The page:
Shift happens. We all know it happens…and often! But it is how you react to a shift that makes all the difference.
A demographic or environmental shift to your marketplace can be jarring and leave you struggling to recover for weeks, months, or even years. It can also be a time to stand back, reflect, and look for new opportunities. If you don’t want to be caught off guard for these shifts, there are some key types of data that you might want to keep an eye on, especially if you are a marketer at your institution that has any say in your institution’s marketing goals, strategies, and/or tactics.
To give you an idea, here are some recent data examples we found that may warrant a thorough review and tweaking of your marketing department’s plan of attack.
High School Students
As Kevin Kiley pointed out in his recent article, The Pupil Cliff, “After about two decades of steady growth in the number of graduates, the country likely peaked at about 3.4 million graduates in 2011 and will see a modest decline over the next few years.” This will put some colleges and universities in a tight spot in terms of recruitment.
However, this is not true of every state. If you look closer at the data, your institution might be in a rapidly growing region such as Texas, Colorado, or Utah. Monitoring your region’s high school population will be beneficial so you can forecast for your institution.
This changing demographic might be another place to watch as it will impact both your prospective students as well as bring new policies to retain students. According to the U.S. Census, the non-Hispanic white population is projected to peak in 2024. Hispanics and Asians will more than double from 2012 to 2060, with the black population also growing at a rapid rate.
Being that minority populations do not complete higher education at as high a rate as the non-Hispanic white population, take a look your geographic region for projected trends. For example, states like California, Texas, New Mexico, Nevada, Colorado, and Arizona have higher rates of Hispanic residents.
The U.S. Census is reporting that the population under the age of 18 is projected to decrease from 23.5% to 21.2% from 2012 to 2016 while the working-age population and older is expected to increase. Many adults will want to enter college or return to finish their education and they will need institutions that can accommodate their specific needs.
New Work Force
Keep an eye on the largest growing jobs like social network game development, video game publishing, e-commerce, elder law, pharmaceuticals, and environmental engineering. These are the jobs that students are interested in as they look for relevant institutions. If you are in the hotbed of a booming industry, you might find leverage in working with the community, introducing new programs, or updating current programs, to increase the quality that your institution provides.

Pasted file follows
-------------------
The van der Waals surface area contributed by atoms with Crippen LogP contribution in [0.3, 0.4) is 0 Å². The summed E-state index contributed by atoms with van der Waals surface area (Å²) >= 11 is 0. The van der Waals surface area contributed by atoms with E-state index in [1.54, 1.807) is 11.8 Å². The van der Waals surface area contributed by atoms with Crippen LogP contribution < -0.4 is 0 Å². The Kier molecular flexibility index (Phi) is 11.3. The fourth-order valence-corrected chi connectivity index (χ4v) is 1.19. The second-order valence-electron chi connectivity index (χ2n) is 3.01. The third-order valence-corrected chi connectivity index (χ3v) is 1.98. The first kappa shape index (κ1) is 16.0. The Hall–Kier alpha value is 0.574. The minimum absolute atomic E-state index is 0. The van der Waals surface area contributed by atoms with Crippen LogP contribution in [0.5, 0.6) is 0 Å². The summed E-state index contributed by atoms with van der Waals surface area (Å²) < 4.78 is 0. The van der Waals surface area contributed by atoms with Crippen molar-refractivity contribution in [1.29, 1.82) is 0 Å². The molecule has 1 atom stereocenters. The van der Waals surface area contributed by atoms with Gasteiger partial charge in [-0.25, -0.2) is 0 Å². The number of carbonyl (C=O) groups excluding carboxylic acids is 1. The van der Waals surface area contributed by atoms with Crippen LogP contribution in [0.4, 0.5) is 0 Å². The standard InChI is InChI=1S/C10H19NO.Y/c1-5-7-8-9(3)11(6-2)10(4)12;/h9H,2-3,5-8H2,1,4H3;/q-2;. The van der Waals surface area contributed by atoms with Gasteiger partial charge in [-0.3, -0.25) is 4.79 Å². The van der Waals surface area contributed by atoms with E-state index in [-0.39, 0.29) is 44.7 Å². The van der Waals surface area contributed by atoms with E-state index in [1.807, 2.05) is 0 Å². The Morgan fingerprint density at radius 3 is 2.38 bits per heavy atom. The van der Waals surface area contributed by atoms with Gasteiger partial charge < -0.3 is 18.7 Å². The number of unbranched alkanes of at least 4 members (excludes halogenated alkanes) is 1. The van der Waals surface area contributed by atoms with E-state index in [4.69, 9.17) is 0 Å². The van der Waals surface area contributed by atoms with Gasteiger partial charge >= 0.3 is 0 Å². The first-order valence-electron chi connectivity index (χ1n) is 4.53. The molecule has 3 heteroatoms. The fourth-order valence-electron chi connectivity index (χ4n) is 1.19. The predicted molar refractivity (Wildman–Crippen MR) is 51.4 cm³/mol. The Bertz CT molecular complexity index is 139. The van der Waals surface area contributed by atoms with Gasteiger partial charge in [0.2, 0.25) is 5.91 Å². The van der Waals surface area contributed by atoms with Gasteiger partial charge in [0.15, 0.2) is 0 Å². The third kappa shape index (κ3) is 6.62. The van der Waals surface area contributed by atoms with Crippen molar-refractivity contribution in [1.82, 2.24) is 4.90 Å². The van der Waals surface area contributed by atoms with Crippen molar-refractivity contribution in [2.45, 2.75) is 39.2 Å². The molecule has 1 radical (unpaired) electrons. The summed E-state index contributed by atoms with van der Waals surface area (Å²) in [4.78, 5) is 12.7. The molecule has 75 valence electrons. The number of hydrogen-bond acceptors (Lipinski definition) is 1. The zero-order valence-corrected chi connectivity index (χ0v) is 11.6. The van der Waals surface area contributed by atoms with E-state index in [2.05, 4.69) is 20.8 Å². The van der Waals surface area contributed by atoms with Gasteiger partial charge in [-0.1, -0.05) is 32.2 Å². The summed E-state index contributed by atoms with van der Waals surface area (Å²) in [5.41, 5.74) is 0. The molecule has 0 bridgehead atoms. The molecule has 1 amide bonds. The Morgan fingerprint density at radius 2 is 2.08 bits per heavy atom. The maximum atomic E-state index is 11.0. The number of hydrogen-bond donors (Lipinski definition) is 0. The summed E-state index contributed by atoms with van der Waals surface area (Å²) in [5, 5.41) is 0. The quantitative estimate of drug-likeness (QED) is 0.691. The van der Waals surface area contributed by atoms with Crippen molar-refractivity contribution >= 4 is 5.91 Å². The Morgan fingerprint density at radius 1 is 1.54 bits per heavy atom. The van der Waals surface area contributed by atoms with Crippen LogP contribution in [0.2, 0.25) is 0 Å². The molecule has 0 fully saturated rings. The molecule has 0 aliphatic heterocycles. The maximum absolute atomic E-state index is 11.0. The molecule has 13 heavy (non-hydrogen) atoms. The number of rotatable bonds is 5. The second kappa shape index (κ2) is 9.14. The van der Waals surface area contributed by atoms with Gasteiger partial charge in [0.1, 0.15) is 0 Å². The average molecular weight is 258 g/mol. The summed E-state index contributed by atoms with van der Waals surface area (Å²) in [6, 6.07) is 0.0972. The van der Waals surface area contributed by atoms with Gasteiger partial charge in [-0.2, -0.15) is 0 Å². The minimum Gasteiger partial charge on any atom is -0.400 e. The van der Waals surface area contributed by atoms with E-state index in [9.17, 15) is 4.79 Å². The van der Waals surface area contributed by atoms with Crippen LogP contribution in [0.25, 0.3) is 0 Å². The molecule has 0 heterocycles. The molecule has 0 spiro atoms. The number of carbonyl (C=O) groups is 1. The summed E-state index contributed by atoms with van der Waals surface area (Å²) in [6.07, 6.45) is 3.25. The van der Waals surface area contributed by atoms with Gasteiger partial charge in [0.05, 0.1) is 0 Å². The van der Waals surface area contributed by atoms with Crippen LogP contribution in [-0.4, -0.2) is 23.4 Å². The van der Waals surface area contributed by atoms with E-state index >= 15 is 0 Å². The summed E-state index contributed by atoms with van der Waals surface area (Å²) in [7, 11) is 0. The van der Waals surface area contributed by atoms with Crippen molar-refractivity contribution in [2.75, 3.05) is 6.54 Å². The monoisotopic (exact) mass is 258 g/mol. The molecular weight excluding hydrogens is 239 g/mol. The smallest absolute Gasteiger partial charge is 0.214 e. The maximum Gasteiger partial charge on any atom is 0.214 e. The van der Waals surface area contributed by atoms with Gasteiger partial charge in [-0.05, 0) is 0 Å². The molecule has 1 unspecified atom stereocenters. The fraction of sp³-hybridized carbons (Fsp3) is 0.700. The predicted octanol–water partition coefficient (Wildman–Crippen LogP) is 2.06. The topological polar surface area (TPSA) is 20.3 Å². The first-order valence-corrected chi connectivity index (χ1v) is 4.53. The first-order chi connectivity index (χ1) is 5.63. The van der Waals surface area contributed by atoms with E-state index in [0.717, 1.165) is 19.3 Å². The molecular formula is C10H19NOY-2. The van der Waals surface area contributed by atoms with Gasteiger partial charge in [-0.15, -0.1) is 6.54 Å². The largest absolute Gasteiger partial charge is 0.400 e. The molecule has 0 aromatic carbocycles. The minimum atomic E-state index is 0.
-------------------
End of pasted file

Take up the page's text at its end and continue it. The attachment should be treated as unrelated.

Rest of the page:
So, after reviewing some of the key data points such as decreasing high school graduates, you realize that your institution may be coming on some rough times. You start to think that you have to expand your marketplace, increase retention, or get lower performing students. You start to panic! But the reality is that you should not react to data in a vacuum.
Review your goals and keep watching these trends. Gather enough data to get a good sense of the world around you and try not to paralyze your department with too much data. And then review your goals again.
After reviewing and analyzing key data, review your marketing plan at least once a year. Reintroduce yourself to the goals of your institution and carefully review the strategies and tactics that have been defined in order to reach those goals. Most often during a demographic shift, it is not the goals that need to be changed, just the strategies and tactics that help to reach the goals. Here are some tips on how to react strategically:
- Come to grips with the fact that your school’s goals will, for the short-term, be your goals. You cannot easily change institutional marketing goals and should not attempt to do so solely on mutations seen in data. Goals are set by administration through months and years of discussion and meetings, don’t expect the goals to change anytime soon.
- Rework the marketing strategies and tactics you use to reach your institution’s goals. The marketing plan’s strategies and tactics can easily be rewritten to counteract a dramatic shift in data trends. For example, if Market A is a key feeder for your school and data suggests Market A will see a 40% drop in high school graduations, you may want to consider looking for another feeder area to advertise.
- Keep close tabs on your annual and five-year marketing plan. This can provide some peace and solace in this continuous process. As mentioned above, simply creating a marketing plan is not enough. The plan cannot sit on autopilot; it must be reviewed and tweaked to make sure you are still meeting your organization’s goals.